Carbon sequestration bill passes House Energy, Environment and Natural Resources Committee

Carbon sequestration bill passes House Energy, Environment and Natural Resources Committee

In the effort to prevent global warming from exceeding 1.5 degrees Celsius (nearly 35 degrees Fahrenheit), technology like carbon capture and sequestration may be needed, according to reports from groups like the Intergovernmental Panel on Climate Change.

Rep. Meredith Dixon, D-Albuquerque, pointed to that report when presenting a bill that would provide $2.4 million of state money for New Mexico to seek primacy over Class VI wells.

Dixon sponsored House Bill 174 along with Rep. Nathan Small, D-Las Cruces.

The bill passed the House Energy, Environment and Natural Resources Committee on a 6-4 vote. It now heads to the House Appropriations and Finance Committee.

Primacy would allow the state to permit groundwater storage wells where captured carbon would be sequestered rather than waiting for federal approval from the U.S. Environmental Protection Agency. Dixon said this would allow for faster permitting, which she said is important in the race to cut emissions.

Opponents of HB 174 say this money is unnecessary partly because the federal government is already providing $50 million for states to pursue primacy over those wells. This funding was included in the federal Inflation Reduction Act.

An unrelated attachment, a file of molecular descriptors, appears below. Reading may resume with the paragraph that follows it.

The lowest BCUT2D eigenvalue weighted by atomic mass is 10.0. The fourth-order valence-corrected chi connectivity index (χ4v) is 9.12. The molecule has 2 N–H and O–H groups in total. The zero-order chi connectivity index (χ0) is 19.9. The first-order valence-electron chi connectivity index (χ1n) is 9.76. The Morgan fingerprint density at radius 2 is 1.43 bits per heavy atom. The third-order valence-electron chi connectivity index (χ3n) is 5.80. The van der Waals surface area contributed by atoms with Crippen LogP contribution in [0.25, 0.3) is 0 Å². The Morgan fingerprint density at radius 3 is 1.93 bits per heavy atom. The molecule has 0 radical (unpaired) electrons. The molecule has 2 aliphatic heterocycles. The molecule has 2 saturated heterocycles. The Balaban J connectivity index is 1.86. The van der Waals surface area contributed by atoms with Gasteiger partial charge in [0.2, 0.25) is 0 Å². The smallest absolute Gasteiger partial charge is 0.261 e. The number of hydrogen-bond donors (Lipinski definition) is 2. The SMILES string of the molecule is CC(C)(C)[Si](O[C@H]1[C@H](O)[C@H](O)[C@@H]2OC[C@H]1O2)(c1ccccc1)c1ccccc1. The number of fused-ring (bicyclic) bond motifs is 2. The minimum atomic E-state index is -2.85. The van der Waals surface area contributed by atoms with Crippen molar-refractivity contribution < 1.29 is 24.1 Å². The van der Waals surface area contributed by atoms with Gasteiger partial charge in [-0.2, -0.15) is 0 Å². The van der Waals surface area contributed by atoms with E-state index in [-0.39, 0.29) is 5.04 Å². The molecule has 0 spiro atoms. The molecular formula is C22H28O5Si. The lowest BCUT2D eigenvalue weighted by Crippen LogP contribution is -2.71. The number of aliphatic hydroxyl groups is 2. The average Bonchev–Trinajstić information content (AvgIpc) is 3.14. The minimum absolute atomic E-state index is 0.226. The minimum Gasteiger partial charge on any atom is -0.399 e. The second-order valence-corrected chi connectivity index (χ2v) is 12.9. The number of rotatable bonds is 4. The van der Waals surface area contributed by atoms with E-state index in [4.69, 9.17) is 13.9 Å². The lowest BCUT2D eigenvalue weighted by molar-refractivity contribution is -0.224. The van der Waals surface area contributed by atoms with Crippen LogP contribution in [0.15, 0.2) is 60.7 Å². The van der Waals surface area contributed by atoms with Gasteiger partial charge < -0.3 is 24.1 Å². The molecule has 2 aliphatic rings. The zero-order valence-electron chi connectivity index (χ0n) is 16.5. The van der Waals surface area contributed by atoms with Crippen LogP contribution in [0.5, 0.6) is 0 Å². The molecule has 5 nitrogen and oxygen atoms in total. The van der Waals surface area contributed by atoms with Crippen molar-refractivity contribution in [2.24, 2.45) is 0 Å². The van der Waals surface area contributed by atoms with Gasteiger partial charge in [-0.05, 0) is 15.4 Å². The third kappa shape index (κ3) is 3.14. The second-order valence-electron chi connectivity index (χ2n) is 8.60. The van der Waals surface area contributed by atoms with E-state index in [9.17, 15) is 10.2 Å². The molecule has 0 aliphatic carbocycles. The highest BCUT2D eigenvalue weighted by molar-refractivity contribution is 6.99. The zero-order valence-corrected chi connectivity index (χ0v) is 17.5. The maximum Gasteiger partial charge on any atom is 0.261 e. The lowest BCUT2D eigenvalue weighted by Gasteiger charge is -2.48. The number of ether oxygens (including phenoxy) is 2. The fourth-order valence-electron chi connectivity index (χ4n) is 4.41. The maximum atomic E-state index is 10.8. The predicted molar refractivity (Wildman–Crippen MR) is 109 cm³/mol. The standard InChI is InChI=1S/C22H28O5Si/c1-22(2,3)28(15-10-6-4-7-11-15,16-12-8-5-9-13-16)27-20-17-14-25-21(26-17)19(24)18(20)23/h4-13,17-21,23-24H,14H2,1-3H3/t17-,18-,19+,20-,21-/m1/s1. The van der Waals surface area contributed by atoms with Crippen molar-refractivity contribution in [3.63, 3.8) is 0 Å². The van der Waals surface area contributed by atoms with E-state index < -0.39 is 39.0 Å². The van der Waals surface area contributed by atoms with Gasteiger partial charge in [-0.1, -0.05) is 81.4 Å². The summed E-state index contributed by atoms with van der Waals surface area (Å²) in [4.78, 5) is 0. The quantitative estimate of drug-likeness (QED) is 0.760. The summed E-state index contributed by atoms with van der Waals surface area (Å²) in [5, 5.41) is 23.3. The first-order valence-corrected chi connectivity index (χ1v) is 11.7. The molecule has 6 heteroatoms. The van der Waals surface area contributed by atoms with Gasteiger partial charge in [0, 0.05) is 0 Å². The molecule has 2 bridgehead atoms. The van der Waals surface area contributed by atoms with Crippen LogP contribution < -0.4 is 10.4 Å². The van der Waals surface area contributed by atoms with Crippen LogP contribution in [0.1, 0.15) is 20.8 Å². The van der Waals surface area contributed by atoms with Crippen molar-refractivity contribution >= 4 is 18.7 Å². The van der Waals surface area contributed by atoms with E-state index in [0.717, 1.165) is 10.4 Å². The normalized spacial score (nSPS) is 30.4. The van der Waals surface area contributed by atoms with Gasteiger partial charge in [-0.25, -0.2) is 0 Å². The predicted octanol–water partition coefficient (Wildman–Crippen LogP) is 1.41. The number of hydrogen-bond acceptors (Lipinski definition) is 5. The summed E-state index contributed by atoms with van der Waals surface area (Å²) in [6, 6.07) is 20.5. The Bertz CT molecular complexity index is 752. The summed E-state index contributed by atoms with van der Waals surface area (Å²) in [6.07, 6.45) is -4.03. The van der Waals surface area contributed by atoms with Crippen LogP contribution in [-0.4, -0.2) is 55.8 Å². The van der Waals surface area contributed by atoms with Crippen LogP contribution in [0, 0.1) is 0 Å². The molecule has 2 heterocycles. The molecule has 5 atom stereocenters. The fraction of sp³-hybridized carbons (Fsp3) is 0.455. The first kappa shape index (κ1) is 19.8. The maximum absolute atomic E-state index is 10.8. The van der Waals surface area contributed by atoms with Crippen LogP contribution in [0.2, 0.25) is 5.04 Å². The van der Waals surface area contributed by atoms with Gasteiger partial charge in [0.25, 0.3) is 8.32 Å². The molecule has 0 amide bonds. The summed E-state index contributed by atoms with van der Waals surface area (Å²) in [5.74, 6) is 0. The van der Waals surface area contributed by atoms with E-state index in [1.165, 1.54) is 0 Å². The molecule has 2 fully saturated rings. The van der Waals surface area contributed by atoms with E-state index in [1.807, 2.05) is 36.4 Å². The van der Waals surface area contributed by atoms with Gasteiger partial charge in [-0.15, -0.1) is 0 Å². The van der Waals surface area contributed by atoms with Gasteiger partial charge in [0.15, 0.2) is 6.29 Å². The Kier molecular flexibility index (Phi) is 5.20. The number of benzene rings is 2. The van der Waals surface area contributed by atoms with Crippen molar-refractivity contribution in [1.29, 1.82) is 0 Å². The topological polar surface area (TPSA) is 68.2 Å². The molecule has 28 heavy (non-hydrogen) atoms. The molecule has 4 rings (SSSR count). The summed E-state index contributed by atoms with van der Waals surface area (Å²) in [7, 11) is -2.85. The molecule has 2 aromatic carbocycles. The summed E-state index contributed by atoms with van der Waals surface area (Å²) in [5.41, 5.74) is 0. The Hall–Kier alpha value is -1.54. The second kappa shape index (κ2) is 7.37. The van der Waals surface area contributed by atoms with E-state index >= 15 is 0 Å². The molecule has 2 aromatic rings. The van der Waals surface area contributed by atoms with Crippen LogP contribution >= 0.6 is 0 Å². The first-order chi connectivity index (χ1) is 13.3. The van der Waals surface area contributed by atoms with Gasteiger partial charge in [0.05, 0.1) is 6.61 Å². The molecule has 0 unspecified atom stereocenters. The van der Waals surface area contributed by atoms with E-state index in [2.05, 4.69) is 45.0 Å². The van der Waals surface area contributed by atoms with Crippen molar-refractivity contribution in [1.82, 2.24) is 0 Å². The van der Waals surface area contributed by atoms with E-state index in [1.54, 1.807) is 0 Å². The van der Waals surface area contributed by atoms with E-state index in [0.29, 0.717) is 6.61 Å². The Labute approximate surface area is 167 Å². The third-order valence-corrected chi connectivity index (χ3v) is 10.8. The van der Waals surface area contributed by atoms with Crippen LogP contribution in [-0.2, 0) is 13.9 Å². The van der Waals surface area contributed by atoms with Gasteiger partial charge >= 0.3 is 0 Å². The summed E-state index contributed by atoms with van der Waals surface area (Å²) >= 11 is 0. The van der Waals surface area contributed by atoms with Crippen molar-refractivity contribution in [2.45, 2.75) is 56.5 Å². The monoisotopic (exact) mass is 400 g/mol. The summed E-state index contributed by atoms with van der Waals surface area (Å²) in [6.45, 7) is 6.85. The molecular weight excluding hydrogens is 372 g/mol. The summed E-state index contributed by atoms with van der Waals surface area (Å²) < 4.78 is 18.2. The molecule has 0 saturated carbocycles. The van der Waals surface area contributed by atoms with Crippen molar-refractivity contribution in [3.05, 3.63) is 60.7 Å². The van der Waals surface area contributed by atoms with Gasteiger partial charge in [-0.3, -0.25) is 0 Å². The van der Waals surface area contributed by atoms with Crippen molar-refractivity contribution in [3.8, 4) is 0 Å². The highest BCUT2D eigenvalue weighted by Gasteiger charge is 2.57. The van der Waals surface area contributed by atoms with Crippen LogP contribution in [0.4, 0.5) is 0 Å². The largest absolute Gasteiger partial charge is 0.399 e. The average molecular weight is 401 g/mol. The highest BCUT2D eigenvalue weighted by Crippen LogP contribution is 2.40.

While reports from groups like the IPCC point to carbon capture as an important tool for limiting warming, they look at carbon capture as a way to decarbonize the hard-to-decarbonize sectors like steel production. The IPCC report from 2022 still emphasizes the need to move away from fossil fuels wherever possible.

Opponents of HB 174 expressed concerns that carbon capture in New Mexico would be used to prop up the fossil fuel industry. They also questioned if New Mexico can run its own Class VI program given state agencies' struggles enforcing existing rules, including good inspections.

They also expressed concerns about the potential contamination of land and groundwater.

Instead, opponents say state money could better be used to further solar and wind energy deployment.

Small said that the legislation does not give an artificial deadline, does not focus on any one sort of technology and is meant to give New Mexico the ability to do rigorous research, have the proper staffing levels and do the state-specific work that “I think I and many others feel more comfortable with” rather than “outsourcing” that work to the federal government.

Dixon said the bill includes funding to fully staff the Energy, Minerals and Natural Resources Department for the Class VI primacy.

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